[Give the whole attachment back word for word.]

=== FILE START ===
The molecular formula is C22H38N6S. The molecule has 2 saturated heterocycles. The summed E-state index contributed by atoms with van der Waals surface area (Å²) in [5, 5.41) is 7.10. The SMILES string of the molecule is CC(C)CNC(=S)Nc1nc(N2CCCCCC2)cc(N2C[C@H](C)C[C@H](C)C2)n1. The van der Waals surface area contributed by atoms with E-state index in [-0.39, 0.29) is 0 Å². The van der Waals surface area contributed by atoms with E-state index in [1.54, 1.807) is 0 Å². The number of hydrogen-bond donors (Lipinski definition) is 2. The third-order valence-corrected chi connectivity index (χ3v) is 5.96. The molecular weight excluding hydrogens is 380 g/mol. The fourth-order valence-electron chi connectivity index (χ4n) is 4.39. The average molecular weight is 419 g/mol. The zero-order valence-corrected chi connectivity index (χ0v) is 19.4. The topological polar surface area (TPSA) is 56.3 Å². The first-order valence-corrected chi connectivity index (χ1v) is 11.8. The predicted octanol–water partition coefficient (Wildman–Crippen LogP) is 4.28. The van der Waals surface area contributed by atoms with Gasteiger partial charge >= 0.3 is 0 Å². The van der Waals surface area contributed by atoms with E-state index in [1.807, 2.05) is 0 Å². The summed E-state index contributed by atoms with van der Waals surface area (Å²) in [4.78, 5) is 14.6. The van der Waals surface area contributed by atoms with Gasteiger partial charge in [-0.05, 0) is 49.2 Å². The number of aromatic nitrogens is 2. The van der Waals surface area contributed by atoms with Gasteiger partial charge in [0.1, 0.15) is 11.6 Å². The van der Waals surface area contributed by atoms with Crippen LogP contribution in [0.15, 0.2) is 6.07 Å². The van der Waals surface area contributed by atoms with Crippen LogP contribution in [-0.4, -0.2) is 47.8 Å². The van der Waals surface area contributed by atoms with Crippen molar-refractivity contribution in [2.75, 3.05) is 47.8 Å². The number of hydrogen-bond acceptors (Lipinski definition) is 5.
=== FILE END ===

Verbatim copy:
The molecular formula is C22H38N6S. The molecule has 2 saturated heterocycles. The summed E-state index contributed by atoms with van der Waals surface area (Å²) in [5, 5.41) is 7.10. The SMILES string of the molecule is CC(C)CNC(=S)Nc1nc(N2CCCCCC2)cc(N2C[C@H](C)C[C@H](C)C2)n1. The van der Waals surface area contributed by atoms with E-state index in [-0.39, 0.29) is 0 Å². The van der Waals surface area contributed by atoms with E-state index in [1.54, 1.807) is 0 Å². The number of hydrogen-bond donors (Lipinski definition) is 2. The third-order valence-corrected chi connectivity index (χ3v) is 5.96. The molecular weight excluding hydrogens is 380 g/mol. The fourth-order valence-electron chi connectivity index (χ4n) is 4.39. The average molecular weight is 419 g/mol. The zero-order valence-corrected chi connectivity index (χ0v) is 19.4. The topological polar surface area (TPSA) is 56.3 Å². The first-order valence-corrected chi connectivity index (χ1v) is 11.8. The predicted octanol–water partition coefficient (Wildman–Crippen LogP) is 4.28. The van der Waals surface area contributed by atoms with Gasteiger partial charge >= 0.3 is 0 Å². The van der Waals surface area contributed by atoms with E-state index in [1.807, 2.05) is 0 Å². The summed E-state index contributed by atoms with van der Waals surface area (Å²) in [4.78, 5) is 14.6. The van der Waals surface area contributed by atoms with Gasteiger partial charge in [-0.05, 0) is 49.2 Å². The number of aromatic nitrogens is 2. The van der Waals surface area contributed by atoms with Gasteiger partial charge in [0.1, 0.15) is 11.6 Å². The van der Waals surface area contributed by atoms with Crippen LogP contribution in [0.15, 0.2) is 6.07 Å². The van der Waals surface area contributed by atoms with Crippen LogP contribution in [-0.4, -0.2) is 47.8 Å². The van der Waals surface area contributed by atoms with Crippen molar-refractivity contribution in [2.75, 3.05) is 47.8 Å². The number of hydrogen-bond acceptors (Lipinski definition) is 5.